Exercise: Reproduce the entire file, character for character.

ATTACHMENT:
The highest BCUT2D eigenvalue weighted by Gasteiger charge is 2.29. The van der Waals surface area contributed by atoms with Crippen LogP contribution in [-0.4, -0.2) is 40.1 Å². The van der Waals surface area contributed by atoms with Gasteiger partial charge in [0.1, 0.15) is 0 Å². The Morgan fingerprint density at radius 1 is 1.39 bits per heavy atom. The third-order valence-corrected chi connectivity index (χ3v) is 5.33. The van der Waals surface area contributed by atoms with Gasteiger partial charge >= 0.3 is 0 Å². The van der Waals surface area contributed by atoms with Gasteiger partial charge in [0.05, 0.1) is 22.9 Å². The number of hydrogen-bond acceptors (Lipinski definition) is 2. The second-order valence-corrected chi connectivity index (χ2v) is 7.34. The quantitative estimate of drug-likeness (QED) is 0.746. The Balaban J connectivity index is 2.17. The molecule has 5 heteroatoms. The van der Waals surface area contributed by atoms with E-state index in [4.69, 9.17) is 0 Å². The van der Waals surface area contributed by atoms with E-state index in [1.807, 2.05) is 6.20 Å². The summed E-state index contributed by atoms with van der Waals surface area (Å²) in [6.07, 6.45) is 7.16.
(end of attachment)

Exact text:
The highest BCUT2D eigenvalue weighted by Gasteiger charge is 2.29. The van der Waals surface area contributed by atoms with Crippen LogP contribution in [-0.4, -0.2) is 40.1 Å². The van der Waals surface area contributed by atoms with Gasteiger partial charge in [0.1, 0.15) is 0 Å². The Morgan fingerprint density at radius 1 is 1.39 bits per heavy atom. The third-order valence-corrected chi connectivity index (χ3v) is 5.33. The van der Waals surface area contributed by atoms with Gasteiger partial charge >= 0.3 is 0 Å². The van der Waals surface area contributed by atoms with Gasteiger partial charge in [0.05, 0.1) is 22.9 Å². The number of hydrogen-bond acceptors (Lipinski definition) is 2. The second-order valence-corrected chi connectivity index (χ2v) is 7.34. The quantitative estimate of drug-likeness (QED) is 0.746. The Balaban J connectivity index is 2.17. The molecule has 5 heteroatoms. The van der Waals surface area contributed by atoms with E-state index in [4.69, 9.17) is 0 Å². The van der Waals surface area contributed by atoms with E-state index in [1.807, 2.05) is 6.20 Å². The summed E-state index contributed by atoms with van der Waals surface area (Å²) in [6.07, 6.45) is 7.16.